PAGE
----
One of the most common areas of confusion for newer bloggers is ARCs – what they are, how to acquire them, and how to interact with authors and publishers. While I am by no means an expert on ARCs and the requesting process, I’ve received a decent number of them over the years (and am currently sorting through a rather hefty pile of them). Therefore, I’ve compiled a few tips and tricks regarding how to request ARCs and interact professionally with publishers.
Before I started teaching myself how to code, the word “HTML” sent me into a bit of a panic, primarily because I never completely understood it. I couldn’t wrap my head around how garbled nonsense translated into beautifully designed web pages, let alone how I would go about replicating lines and lines of code. When I began researching HTML to learn more, the sheer volume of information I was uncovering was overwhelming to say the least. There were thousands of Google search results, and seemingly more variations and methods to go about writing HTML codes. If you take away one point from this post, let it be this: do not Google HTML, for your own sanity.
Now that I’ve had some time to learn the ropes and experiment with HTML both here on Brewing Up Books as well as on several other platforms, I decided to compile a list and explanations of my most frequently used HTML codes.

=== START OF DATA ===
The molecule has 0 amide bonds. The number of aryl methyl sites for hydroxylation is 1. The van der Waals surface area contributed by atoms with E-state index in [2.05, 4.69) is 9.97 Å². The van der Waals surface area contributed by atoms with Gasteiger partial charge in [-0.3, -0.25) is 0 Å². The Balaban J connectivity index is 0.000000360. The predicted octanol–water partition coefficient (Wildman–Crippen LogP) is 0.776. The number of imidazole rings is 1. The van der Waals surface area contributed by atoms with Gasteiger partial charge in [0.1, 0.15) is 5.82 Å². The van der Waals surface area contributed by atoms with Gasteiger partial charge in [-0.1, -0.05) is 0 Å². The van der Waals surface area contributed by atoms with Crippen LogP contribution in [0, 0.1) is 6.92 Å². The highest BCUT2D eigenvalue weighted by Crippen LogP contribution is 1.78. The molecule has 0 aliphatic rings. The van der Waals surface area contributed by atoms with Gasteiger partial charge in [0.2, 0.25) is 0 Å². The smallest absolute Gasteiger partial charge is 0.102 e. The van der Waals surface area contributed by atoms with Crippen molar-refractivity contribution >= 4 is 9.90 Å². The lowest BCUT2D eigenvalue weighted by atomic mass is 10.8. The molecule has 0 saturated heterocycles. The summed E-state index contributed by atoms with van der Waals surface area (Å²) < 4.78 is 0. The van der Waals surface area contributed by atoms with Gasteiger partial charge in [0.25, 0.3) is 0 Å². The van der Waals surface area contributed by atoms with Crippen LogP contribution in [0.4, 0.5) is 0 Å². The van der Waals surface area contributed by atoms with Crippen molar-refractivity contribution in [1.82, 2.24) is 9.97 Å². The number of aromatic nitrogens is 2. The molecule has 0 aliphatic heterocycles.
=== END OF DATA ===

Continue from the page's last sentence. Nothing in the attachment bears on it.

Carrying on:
Are you thinking of inviting another blogger to join your site? Are you not sure where to start or what you should be looking for? Are you concerned about some of the issues that can arise from having multiple authors contributing to the same blog?
Here at Brewing Up Books, we’ve always had at least two full-time bloggers, as well as several highly overlooked part-time bloggers, such as our humor writer, Julia. We’ve picked up a few tips and tricks along the way regarding finding cobloggers, establishing reasonable expectations for both yourself and your fellow cobloggers, and interacting with individuals who are 1,000+ miles away.
When it comes to blogging, organization is essential, and it just so happens to go hand in hand with scheduling (I can hear the collective groans). In the long run, however, scheduling can actually relieve stress, ensure that your blog remains active, and serve as an excellent motivator. We’ve compiled a few tips that we’ve accumulated through our personal experiences to help you set up your blogging schedule.
Content is inarguably one of the most important factors when it comes to running a successful blog – without good content, you won’t attract too many readers!
Social media is an integral component of modern society – it’s practically a miracle to have a face-to-face conversation with someone without either of you glancing at a smartphone, snapping a selfie, checking Facebook, responding to text messages, etc. In our technologically savvy world, your online presence can make or break your blog, regardless of whether you’ve just started out or you’re a weathered veteran who’s been posting for years.